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"Frankly, I don't even want to talk tools." It's a rather surprising way to start a conversation about application lifecycle management (ALM), especially when the person you're interviewing works for a tool vendor. But that's exactly how Jim Holmes, Director of Engineering for Telerik's Test Studio, started the conversation when asked about the essential tools every quality-minded enterprise software developer needs at their disposal.
Anyone that has ever played 18 holes knows that a great set of golf clubs won't turn a bad player into a PGA champion. Similarly, a million dollar ALM suite can't compensate for a culture that fosters poor processes, and employees who are not committed to continuous quality assurance. When it comes to delivering value to the customer, "it is much more important to form the appropriate culture, and that culture does not hinge on whether you are developing in Ruby or C#, and it doesn't hinge one whether you're using VisualStudio or Vim," says Holmes. What is important is that organizations create and maintain a culture that not only prioritizes testing, but one that makes testers part of the entire software development process in a way that leads to a "broader conversations about how to delivery value."
A culture of quality
Of course, Holmes understand that developing the right corporate culture for delivering high quality software isn't always easy. During his session at STPCon in Phoenix, entitled Zero to Eight: Lessons Learned Starting a Test Automation Team from Scratch, Holmes discusses the trials and tribulations he had to overcome when helping to integrate quality assurance process into a growing company that was developing and delivering enterprise software without any formal testing strategy. So how does an organization that hasn't made testing and automation a part of their corporate culture getting themselves into a situation where they have a strong testing plan that encompasses the entire software delivery process?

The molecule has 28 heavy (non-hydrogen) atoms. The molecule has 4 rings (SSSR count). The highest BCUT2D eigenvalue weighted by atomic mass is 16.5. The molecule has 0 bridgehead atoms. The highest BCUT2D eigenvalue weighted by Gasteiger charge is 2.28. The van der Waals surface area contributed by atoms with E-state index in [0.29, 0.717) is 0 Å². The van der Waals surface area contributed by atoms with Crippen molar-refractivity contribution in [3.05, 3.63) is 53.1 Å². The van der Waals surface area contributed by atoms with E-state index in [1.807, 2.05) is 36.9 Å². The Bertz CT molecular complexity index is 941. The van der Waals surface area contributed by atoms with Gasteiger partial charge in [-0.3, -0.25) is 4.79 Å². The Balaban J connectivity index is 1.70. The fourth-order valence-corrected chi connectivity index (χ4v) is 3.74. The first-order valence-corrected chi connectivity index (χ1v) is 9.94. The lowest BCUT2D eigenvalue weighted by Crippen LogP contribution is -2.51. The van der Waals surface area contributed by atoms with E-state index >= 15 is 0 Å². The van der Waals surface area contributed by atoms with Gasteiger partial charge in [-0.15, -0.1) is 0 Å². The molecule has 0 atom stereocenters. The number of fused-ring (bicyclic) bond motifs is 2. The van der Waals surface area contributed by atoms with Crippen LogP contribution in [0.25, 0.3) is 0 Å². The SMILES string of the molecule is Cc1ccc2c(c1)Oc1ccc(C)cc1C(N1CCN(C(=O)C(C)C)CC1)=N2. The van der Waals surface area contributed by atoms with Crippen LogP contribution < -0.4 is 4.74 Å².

"It's a long, hard, painful process," says Holmes. But any organization that isn't doing proper testing and automation is going to experience some serious growing pains as they scale. Finding out where an organization is running into problems is the first step. And then building a plan that automates key processes and takes pressure off developers, management and support staff will quickly bring key stakeholders on side, and when that happens, the culture starts to change. "How many release candidates do you go through before handing off to customers?" is one of the questions Holmes will ask a client. "Look at the support impact 30 days after dropping to customers, and then look at the regression rates. Look at the rework that has to be done." These are very common pain points as development teams scale beyond their capacity. Addressing these issues will quickly get an organization on side.
People, process and tools
Of course, despite progress, there are always those that resist change and want to deliver software the way they did when they were just a tech startup. "There is only so much you can do about culture. If you can't get everyone on board, you're only going to have partial victories."
Tooling is important, and a solid software suite will allow teams that embrace the idea of automation, testing and high quality software delivery soar to new levels. But as Holmes says, it's all dependent upon the people and the underlying process. If you can fix the process, and keep the people motivated, software development teams will discover on their own which tools they need, and how to use those tools most effectively.
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